Drake Software blog for tax pros, covering tax, IRS news, and more

Updated 2018 Withholding Tables Now Available

Updated 2018 Withholding Tables Now Available

The Internal Revenue Service has released its Notice 1036, which updates income tax withholding tables for 2018 and reflects changes made by the tax legislation passed recently.

The updated withholding information has been posted on IRS.gov and shows new rates for employers to use this year. Employers should start utilizing the new tables as soon as possible – and no later than February 15. They should continue to use the 2017 tables until implementing the 2018 version.

The IRS says the time it will take for employees to see changes in their paychecks will vary depending on how quickly the new tables are implemented by their employers, and how often they are paid – weekly, biweekly or monthly.

Employees do not have to do anything at this time.

“The IRS appreciates the help from the payroll community working with us on these important changes,” said Acting IRS Commissioner David Kautter. “Payroll withholding can be complicated, and the needs of taxpayers vary based on their personal financial situation. In the weeks ahead, the IRS will be providing more information to help people understand and review these changes."

Some of the changes in the new tax law include repealing personal exemptions, reductions in deductions and increasing the standard deduction, while modifying the tax rates and tax brackets.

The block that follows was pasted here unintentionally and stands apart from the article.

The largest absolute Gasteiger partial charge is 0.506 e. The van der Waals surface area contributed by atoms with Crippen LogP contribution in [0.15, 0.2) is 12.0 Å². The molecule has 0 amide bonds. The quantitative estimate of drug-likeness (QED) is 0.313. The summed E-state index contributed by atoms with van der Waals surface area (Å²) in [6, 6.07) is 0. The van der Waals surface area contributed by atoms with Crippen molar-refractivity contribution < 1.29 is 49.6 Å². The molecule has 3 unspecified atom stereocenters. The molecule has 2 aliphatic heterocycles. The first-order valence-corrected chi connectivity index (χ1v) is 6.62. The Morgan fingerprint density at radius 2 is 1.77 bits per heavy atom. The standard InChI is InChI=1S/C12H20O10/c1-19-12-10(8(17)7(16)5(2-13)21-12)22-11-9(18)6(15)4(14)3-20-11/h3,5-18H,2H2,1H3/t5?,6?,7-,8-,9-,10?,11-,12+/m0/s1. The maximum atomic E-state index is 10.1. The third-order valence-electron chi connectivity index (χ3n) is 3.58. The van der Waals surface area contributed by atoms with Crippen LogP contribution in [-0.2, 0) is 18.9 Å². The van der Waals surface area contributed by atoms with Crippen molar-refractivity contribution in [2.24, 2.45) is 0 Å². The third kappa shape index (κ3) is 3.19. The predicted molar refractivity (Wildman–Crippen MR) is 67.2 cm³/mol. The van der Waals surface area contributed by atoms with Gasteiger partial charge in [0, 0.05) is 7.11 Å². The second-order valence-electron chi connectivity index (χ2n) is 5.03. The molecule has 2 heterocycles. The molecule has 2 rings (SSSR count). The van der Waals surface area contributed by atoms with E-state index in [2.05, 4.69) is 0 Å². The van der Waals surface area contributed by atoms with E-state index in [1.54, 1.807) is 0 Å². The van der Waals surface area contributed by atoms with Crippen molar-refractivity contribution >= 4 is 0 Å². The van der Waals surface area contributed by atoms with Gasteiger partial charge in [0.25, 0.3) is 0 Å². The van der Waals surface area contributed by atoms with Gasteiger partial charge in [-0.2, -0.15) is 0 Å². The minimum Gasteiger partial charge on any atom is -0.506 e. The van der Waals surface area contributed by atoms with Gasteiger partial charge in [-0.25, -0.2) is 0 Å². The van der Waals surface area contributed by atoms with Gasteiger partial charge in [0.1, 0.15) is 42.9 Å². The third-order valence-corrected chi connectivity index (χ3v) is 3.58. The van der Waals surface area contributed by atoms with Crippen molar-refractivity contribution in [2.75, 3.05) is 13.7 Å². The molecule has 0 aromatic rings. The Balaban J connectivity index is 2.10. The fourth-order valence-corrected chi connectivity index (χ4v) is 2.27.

The IRS is currently working on updating its withholding tax calculator on IRS.gov to better help taxpayers determine their withholding levels. The calculator, the IRS predicts, should be available by the end of February.

A new Form W-4 is in the works as well. This new W-4 will reflect the new law’s repeal of dependent exemptions and increases in the child tax credit and a new dependent credit.

Bob Williams

Forget genes; I’ve got words in my DNA. Communication has been part of who I am nearly all my life. From a long career in radio news to another one in newspapers – and a University of Georgia journalism degree sandwiched between the two – language has been my life. I’ve also been fortunate to have learned the tax business from the ground up here at Drake, starting with 1040.com online forms some years ago before moving on to work on the Web. In all things tax-ish, we aim to give you tools you can use.

comments powered by Disqus